UH-60A Black Hawk: Original U.S. Army version, carrying a crew of four and up to 11 equipped troops.[verification needed] Equipped with T700-GE-700 engines. Produced 1977-1989. U.S. Army is equipping UH-60As with more powerful T700-GE-701D engines and also upgrading A-models to UH-60L standard.
UH-60L Black Hawk: UH-60A with upgraded T700-GE-701C engines, improved durability gearbox, and updated flight control system. Produced 1989-2007. UH-60Ls are also being equipped with the GE T700-GE-701D engine. The U.S. Army Corpus Christi Army Depot is upgrading UH-60A helicopters to the UH-60L configuration. In July 2018, Sierra Nevada Corporation proposed upgrading some converted UH-60L helicopters for the U.S. Air Force's UH-1N replacement program.
UH-60V Black Hawk: Upgraded version of the UH-60L with the electronic displays (glass cockpit) of the UH-60M. Upgrades performed by Northrop Grumman featuring a centralized processor with a partitioned, modular operational flight program enabling capabilities to be added as software-only modifications.
UH-60M Black Hawk: Improved design wide chord rotor blades, T700-GE-701D engines (max 2,000 shp or 1,500 kW each), improved durability gearbox, Integrated Vehicle Health Management System (IVHMS) computer, and new glass cockpit. Production began in 2006. Planned to replace older U.S. Army UH-60s.
UH-60M Upgrade Black Hawk: UH-60M with fly-by-wire system and Common Avionics Architecture System (CAAS) cockpit suite. Flight testing began in August 2008.
Example of a medical evacuation variant of the U/HH-60 Black Hawk
EH-60A Black Hawk: UH-60A with modified electrical system and stations for two electronic systems mission operators. All examples of type have been converted back to standard UH-60A configuration.
YEH-60B Black Hawk: UH-60A modified for special radar and avionics installations, prototype for stand-off target acquisition system.
EH-60C Black Hawk: UH-60A modified with special electronics equipment and external antenna. (All examples of type have been taken back to standard UH-60A configuration.)
EUH-60L (no official name assigned): UH-60L modified with additional mission electronic equipment for Army Airborne C2.
EH-60L Black Hawk: EH-60A with major mission equipment upgrade.
UH-60Q Black Hawk: UH-60A modified for medical evacuation. The UH-60Q is named DUSTOFF for "dedicated unhesitating service to our fighting forces".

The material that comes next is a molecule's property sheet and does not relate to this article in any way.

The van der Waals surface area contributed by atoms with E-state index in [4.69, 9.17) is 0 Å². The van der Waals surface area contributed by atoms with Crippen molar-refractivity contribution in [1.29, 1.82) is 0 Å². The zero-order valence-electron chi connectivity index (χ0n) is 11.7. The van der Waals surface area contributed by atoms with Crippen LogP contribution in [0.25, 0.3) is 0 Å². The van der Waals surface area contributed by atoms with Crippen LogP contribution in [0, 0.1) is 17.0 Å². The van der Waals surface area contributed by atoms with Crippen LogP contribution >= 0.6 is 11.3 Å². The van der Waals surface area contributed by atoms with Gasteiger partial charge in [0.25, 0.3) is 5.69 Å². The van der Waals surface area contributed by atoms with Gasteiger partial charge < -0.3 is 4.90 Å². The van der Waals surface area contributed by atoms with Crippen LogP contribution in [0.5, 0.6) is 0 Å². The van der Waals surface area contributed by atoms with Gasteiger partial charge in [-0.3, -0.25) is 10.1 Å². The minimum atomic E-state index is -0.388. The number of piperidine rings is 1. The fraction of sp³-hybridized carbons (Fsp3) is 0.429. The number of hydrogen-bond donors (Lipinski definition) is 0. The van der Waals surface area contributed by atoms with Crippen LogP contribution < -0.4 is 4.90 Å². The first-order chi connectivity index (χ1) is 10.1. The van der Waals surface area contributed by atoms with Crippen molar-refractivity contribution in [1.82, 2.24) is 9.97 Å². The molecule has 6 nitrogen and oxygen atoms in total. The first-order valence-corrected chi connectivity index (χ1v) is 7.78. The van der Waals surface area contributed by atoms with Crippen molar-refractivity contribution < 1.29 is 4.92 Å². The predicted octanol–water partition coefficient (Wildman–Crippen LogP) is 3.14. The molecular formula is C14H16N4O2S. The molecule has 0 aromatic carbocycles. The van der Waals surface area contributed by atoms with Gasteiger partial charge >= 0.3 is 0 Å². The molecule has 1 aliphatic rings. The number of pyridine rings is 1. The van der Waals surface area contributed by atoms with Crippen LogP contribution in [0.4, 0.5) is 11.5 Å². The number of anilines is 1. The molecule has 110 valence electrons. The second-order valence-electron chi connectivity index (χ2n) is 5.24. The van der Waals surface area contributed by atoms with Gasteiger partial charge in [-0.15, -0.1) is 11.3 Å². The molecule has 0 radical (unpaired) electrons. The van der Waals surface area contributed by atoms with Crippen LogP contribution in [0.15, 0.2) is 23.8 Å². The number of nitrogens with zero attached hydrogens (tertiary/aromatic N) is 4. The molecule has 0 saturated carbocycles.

HH-60L (no official name assigned): UH-60L extensively modified with medical mission equipment. Components include an external rescue hoist, integrated patient configuration system, environmental control system, on-board oxygen system (OBOGS), and crashworthy ambulatory seats.
HH-60M Black Hawk: UH-60M with medical mission equipment (medevac version) for U.S. Army.
HH-60U: USAF UH-60M version modified with an electro-optical sensor and rescue hoist. Three in use by Air Force pilots and special mission aviators since 2011. Has 85% commonality with the HH-60W.
HH-60W: Modified version of the UH-60M for the U.S. Air Force as a Combat Rescue Helicopter to replace HH-60G Pave Hawks with greater fuel capacity and more internal cabin space, dubbed the "60-Whiskey". Deliveries to begin in 2019.
MH-60K Black Hawk: Special operations modification first ordered in 1988 for use by the U.S. Army's 160th Special Operations Aviation Regiment ("Night Stalkers"). Equipped with the in-flight refueling probe, and T700-GE-701C engines. More advanced than the MH-60L, the K-model also includes an integrated avionics system (glass cockpit), AN/APQ-174B terrain-following radar, color weather map, improved weapons capability, and various defensive systems.
160th SOAR(A)'s MH-60L deploys an SFODA from the 7th SFG(A) on board a U.S. submarine
MH-60L Black Hawk: Special operations modification, used by the U.S. Army's 160th Special Operations Aviation Regiment ("Night Stalkers"), based on the UH-60L with T700-701C engines. It was developed as an interim version in the late 1980s pending fielding of the MH-60K. Equipped with many of the systems used on MH-60K, including FLIR, color weather map, auxiliary fuel system, and laser rangefinder/designator. A total of 37 MH-60Ls were built and some 10 had received an in-flight refueling probe by 2003.
160th SOAR(A)'s MH-60 DAP fires its 2.75 in (7.0 cm) rockets on a U.S. Army test range
MH-60L DAP: The Direct Action Penetrator (DAP) is a special operations modification of the baseline MH-60L, operated by the U.S. Army's 160th Special Operations Aviation Regiment. The DAP is configured as a gunship, with no troop-carrying capacity. The DAP is equipped with ESSS or ETS stub wings, each capable of carrying configurations of the M230 Chain Gun 30 mm automatic cannon, 19-shot Hydra 70 rocket pod, AGM-114 Hellfire missiles, AIM-92 Stinger air-to-air missiles, GAU-19 gun pods, and M134 minigun pods, M134D miniguns are used as door guns.